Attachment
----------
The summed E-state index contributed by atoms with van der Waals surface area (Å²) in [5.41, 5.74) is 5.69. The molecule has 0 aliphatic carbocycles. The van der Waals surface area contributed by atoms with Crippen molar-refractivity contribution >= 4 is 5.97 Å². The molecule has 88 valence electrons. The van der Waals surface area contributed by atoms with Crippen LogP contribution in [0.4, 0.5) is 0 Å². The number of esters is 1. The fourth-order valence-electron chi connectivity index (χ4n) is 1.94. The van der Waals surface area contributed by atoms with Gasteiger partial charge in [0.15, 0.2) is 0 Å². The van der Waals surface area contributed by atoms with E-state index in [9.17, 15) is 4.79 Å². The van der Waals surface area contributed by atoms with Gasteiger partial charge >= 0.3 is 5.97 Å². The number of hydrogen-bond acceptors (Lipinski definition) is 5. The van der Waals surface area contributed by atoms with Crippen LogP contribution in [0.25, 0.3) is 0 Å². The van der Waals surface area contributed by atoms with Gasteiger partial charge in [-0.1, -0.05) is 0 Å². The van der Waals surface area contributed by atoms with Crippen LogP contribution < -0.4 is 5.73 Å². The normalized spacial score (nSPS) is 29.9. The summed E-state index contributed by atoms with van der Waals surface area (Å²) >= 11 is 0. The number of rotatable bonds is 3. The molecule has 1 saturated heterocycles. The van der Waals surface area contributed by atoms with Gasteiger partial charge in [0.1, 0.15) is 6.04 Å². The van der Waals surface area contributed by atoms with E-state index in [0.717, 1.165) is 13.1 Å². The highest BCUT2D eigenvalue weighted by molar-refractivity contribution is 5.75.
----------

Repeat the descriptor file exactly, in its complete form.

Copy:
The summed E-state index contributed by atoms with van der Waals surface area (Å²) in [5.41, 5.74) is 5.69. The molecule has 0 aliphatic carbocycles. The van der Waals surface area contributed by atoms with Crippen molar-refractivity contribution >= 4 is 5.97 Å². The molecule has 88 valence electrons. The van der Waals surface area contributed by atoms with Crippen LogP contribution in [0.4, 0.5) is 0 Å². The number of esters is 1. The fourth-order valence-electron chi connectivity index (χ4n) is 1.94. The van der Waals surface area contributed by atoms with Gasteiger partial charge in [0.15, 0.2) is 0 Å². The van der Waals surface area contributed by atoms with E-state index in [9.17, 15) is 4.79 Å². The van der Waals surface area contributed by atoms with Gasteiger partial charge >= 0.3 is 5.97 Å². The number of hydrogen-bond acceptors (Lipinski definition) is 5. The van der Waals surface area contributed by atoms with Crippen LogP contribution in [0.25, 0.3) is 0 Å². The van der Waals surface area contributed by atoms with Gasteiger partial charge in [-0.1, -0.05) is 0 Å². The van der Waals surface area contributed by atoms with Crippen LogP contribution < -0.4 is 5.73 Å². The normalized spacial score (nSPS) is 29.9. The summed E-state index contributed by atoms with van der Waals surface area (Å²) >= 11 is 0. The number of rotatable bonds is 3. The molecule has 1 saturated heterocycles. The van der Waals surface area contributed by atoms with Gasteiger partial charge in [0.1, 0.15) is 6.04 Å². The van der Waals surface area contributed by atoms with E-state index in [0.717, 1.165) is 13.1 Å². The highest BCUT2D eigenvalue weighted by molar-refractivity contribution is 5.75.